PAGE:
Danger to Nginx from raw unicode in paths?
jgehrcke at googlemail.com
Mon Jan 26 14:41:55 UTC 2015
In reference to your mail subject, one should note that "raw unicode"
does not exist. You should really understand what the term "unicode"
means, what the abstract meaning of unicode code points is, and what
UTF-8, for example, really is: it is just one of many possible ways to
encode characters into a raw byte representation. Again; there is no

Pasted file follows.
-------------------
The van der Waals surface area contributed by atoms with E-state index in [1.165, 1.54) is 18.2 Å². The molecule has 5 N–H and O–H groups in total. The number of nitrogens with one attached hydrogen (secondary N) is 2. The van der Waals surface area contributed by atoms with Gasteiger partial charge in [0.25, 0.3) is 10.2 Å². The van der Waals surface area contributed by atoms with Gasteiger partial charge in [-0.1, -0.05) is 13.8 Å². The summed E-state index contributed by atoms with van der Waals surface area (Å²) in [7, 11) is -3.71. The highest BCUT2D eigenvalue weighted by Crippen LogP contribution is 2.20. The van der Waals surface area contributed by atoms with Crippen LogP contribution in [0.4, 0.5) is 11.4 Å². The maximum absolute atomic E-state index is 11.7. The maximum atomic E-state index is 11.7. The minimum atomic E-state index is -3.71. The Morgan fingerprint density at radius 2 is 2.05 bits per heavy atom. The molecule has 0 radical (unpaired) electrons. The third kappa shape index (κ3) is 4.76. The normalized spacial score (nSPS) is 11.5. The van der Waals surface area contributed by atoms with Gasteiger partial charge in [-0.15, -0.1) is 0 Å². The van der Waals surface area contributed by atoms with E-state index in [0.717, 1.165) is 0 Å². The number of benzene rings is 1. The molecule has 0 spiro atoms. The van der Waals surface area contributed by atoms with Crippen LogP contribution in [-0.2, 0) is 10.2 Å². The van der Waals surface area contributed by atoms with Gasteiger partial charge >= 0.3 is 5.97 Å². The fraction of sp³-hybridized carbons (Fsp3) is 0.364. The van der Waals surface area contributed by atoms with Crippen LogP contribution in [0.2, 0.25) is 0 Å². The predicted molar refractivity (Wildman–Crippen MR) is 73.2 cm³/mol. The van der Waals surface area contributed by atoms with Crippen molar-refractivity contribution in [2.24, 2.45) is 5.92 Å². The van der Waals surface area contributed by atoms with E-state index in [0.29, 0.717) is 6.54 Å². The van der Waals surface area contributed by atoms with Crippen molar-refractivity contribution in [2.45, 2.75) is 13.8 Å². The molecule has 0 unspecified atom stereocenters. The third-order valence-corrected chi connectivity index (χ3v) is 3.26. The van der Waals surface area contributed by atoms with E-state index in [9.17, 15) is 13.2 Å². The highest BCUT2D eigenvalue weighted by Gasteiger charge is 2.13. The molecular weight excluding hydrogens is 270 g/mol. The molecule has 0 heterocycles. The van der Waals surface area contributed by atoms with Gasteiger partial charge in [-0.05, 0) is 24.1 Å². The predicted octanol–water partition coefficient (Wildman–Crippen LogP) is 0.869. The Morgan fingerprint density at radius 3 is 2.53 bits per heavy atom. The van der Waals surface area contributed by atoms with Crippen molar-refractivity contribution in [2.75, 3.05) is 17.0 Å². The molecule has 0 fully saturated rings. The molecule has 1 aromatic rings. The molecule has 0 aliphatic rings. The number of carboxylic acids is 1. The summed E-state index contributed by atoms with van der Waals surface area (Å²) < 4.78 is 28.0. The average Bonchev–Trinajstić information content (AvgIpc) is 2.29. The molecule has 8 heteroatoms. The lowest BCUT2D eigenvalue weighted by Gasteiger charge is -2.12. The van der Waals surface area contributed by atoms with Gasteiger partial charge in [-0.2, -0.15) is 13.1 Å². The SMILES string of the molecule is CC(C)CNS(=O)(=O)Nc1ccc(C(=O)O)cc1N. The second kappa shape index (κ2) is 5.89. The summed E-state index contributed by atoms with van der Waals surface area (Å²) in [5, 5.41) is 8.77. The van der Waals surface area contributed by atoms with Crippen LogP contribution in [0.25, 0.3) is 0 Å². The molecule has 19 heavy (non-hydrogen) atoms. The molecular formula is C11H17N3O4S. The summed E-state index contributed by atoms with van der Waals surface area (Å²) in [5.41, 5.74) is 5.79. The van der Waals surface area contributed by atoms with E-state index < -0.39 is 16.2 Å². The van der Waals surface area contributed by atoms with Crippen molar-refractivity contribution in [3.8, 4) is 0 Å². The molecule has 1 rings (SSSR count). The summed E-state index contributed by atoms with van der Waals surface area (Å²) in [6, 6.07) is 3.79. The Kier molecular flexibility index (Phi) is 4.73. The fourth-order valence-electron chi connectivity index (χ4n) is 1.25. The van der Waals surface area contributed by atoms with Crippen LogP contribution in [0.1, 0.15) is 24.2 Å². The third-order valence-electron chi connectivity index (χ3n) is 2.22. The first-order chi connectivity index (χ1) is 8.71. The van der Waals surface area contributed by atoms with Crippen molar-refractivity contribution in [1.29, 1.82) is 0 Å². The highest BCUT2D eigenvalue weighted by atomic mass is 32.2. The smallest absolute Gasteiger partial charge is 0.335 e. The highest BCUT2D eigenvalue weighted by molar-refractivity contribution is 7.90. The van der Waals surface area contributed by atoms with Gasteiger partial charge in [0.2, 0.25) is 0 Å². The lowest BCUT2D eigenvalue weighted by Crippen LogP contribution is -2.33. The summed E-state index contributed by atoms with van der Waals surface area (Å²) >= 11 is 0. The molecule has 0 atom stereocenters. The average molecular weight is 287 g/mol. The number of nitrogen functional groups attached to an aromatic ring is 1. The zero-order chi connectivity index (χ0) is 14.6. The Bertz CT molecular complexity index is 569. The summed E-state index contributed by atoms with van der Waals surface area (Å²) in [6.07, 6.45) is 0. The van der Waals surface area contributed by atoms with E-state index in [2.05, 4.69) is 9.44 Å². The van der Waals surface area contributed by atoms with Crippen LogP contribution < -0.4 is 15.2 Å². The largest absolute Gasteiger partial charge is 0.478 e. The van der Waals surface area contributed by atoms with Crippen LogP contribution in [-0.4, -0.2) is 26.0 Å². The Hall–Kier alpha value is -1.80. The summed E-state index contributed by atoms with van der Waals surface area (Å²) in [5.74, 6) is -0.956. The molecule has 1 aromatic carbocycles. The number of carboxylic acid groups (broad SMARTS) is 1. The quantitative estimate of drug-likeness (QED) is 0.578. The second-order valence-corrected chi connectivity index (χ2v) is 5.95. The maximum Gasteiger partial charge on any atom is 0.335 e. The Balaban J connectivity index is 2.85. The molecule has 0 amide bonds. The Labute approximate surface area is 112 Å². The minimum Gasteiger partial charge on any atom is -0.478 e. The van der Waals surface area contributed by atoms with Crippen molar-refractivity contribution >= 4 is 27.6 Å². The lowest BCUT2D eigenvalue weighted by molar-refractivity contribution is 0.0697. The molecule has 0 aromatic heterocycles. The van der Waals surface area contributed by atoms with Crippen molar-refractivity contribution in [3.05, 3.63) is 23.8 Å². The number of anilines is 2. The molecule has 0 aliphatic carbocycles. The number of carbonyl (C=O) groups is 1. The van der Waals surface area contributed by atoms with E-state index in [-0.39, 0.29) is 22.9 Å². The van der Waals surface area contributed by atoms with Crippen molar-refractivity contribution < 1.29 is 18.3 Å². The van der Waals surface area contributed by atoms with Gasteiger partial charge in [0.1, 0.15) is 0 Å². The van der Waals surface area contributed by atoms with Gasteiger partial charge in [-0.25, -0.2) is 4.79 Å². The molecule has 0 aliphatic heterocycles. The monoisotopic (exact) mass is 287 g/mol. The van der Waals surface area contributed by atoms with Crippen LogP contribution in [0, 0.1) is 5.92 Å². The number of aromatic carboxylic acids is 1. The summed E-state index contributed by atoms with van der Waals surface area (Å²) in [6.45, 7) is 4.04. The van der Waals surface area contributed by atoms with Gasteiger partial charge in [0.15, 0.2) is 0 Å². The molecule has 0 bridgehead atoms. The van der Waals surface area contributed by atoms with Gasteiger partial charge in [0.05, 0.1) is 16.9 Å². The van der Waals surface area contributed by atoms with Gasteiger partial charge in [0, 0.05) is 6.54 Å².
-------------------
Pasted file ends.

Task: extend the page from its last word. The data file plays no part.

such thing as "raw unicode".
Other than that, you have already received a good answer on Stack
Overflow. So, what is your question, exactly?
As stated on SO, for nginx, a location is just a sequence of bytes. You
surely understand that the space of byte sequences (given a certain
length) is larger than just the 65.000 items that you have worked with.
From my naive point of view I would say: no, there definitely is no
point in looking out for "non-standard" sequences in the most general
sense, because there are just too many of them. Having a proper white
list approach (specify those locations that *should* work in a certain
way, and reject all other requests) is a very safe concept.
More information about the nginx